The toll on individual artists

Colorado Politics


Note: John Moore wrote the cover story for this month's Colorado Politics newspaper on "The State of the Arts in Colorado." Because it was a complex issue with a finite inch count, this portion of the story – addressing the impact of the shutdown on individual artists – was left out. We are presenting here as "more to the story."


Among the many consequences of the shutdown could be a massive talent drain from the creative industry

By John Moore, Senior Arts Journalist

The impact of COVID-19 has been both financially and emotionally severe on performers, whose employment depends almost entirely on indoor gathering. In the best of times, artists cobble together their livings working from job to job without salaries, health care or other benefits.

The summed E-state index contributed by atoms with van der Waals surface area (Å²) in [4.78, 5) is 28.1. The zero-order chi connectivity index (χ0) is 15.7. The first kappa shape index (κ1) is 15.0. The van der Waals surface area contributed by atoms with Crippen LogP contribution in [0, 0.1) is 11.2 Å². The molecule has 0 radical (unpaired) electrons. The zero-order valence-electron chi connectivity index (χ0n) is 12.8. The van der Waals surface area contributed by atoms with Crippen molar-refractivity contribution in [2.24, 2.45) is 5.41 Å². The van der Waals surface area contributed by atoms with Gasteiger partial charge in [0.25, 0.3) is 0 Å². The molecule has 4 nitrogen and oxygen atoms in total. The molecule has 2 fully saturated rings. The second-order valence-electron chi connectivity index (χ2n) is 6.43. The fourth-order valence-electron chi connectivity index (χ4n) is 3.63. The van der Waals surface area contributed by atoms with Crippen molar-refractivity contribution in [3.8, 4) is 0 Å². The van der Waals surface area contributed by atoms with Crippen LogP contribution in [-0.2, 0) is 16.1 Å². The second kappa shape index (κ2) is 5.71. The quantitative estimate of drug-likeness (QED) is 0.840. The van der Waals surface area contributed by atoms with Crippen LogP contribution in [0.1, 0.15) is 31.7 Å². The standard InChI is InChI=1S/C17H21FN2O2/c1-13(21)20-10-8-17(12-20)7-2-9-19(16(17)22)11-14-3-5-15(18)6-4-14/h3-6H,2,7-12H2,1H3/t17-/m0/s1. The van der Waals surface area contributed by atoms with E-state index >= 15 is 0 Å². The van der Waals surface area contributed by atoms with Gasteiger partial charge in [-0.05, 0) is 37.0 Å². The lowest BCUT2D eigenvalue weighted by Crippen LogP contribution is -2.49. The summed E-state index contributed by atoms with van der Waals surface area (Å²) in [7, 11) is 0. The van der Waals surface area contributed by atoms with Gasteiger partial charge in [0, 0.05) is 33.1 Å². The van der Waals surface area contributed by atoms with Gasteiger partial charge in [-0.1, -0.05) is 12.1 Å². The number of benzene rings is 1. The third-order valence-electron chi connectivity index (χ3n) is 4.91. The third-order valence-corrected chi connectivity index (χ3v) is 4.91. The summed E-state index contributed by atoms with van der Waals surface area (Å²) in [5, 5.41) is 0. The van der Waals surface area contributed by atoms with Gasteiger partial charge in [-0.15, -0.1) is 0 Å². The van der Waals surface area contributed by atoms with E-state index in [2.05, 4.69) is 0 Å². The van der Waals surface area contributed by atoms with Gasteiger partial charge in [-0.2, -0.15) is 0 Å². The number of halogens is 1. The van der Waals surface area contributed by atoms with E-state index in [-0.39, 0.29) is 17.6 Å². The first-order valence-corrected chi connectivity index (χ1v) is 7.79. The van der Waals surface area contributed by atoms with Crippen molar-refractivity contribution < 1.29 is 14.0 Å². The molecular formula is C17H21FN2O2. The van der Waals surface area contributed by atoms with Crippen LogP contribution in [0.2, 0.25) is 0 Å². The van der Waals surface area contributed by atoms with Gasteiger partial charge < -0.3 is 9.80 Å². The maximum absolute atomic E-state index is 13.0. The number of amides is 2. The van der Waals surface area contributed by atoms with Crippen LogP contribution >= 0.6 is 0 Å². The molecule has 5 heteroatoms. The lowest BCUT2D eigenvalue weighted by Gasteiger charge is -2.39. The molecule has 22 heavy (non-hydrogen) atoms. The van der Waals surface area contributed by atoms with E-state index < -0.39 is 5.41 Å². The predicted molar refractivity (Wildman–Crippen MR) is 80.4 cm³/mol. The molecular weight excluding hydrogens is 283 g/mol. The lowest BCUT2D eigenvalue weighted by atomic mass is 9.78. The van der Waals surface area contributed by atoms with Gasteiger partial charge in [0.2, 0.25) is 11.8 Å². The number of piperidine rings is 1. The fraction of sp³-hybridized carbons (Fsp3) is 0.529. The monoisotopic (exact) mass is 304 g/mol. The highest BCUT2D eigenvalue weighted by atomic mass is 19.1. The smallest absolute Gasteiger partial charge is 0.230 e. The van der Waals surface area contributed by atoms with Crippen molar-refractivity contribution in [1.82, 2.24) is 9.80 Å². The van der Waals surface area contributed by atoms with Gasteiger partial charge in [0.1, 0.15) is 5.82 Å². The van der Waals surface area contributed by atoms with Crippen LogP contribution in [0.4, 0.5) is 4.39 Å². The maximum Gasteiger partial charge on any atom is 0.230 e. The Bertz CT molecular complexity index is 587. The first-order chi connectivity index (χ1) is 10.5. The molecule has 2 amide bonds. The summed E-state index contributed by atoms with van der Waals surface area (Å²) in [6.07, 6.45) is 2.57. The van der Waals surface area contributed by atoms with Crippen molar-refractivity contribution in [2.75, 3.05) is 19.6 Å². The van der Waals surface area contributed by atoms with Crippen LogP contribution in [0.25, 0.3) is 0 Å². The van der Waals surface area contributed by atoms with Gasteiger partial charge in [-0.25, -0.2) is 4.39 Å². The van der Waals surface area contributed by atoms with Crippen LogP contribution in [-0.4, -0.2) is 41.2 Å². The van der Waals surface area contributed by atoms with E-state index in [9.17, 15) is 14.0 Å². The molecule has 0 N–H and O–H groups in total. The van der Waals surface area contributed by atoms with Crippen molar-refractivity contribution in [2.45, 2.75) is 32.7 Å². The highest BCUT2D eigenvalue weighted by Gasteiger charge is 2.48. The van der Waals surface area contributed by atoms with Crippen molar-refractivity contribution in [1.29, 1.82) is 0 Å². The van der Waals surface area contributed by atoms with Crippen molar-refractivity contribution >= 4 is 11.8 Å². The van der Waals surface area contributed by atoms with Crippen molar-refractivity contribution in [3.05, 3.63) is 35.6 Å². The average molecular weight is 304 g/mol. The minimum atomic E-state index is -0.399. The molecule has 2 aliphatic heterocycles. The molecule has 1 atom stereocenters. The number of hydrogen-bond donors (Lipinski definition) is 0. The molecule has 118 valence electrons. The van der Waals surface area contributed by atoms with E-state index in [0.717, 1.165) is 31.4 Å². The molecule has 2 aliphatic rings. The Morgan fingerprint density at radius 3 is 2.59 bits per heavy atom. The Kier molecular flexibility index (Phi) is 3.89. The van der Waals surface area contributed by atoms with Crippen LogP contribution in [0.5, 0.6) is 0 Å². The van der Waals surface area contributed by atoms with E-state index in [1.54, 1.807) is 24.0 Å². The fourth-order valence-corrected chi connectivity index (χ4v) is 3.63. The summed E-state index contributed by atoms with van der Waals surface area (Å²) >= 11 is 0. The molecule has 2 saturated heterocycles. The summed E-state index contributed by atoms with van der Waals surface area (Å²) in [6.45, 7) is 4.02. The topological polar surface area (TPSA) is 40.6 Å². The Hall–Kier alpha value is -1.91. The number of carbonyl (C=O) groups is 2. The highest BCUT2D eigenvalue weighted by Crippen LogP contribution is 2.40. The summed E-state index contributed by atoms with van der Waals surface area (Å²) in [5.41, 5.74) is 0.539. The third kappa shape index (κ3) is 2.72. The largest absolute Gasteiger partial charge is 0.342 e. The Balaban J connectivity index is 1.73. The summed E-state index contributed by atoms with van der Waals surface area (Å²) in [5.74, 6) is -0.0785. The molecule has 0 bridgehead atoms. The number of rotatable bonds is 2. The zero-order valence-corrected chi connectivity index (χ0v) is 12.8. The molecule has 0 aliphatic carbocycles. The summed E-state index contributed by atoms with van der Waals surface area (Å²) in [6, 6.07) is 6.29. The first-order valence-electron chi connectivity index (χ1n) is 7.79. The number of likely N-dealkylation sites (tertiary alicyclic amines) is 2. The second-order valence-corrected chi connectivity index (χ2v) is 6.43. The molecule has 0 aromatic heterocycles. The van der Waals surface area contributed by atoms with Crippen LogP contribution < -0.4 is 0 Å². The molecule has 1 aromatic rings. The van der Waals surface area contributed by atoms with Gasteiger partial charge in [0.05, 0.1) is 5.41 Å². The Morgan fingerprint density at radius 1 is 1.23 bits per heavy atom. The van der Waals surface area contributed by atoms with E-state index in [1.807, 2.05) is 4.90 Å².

“Artists and arts organizations are all nimble entrepreneurs and innovators by nature,” said Deborah Jordy, Executive Director of the Scientific and Cultural Facilities District.

So what do artists do when a pandemic wipes out their living? They pivot like Pavlova.

GEOFFREY KENT AND JESSICA AUSTGENJessica Austgen and Geoffrey Kent, a married couple who have managed to carve out a comfortable living working from gig to gig as actors, teachers, directors, writers and more, entered 2020 with $100,000 in combined household income lined up from a patchwork of 20 different employers. Kent said the couple now expects to make only $15,000 of that total for all of 2020 – almost all of it before the shutdown on March 13.

“COVID exploits the weakness of being a freelance artist,” Kent said. “When an entire industry shuts down, there is no one else to just go out and work for. Freelance artists are out at sea right now, and professional theatre is the shore. But we can’t get to that shore because COVID is the water between us – and no one is throwing us a line.”

Performers took a double income hit because for many who embrace the nomadic life, the fallback plan is serving tables and teaching classes – options that were also largely wiped out.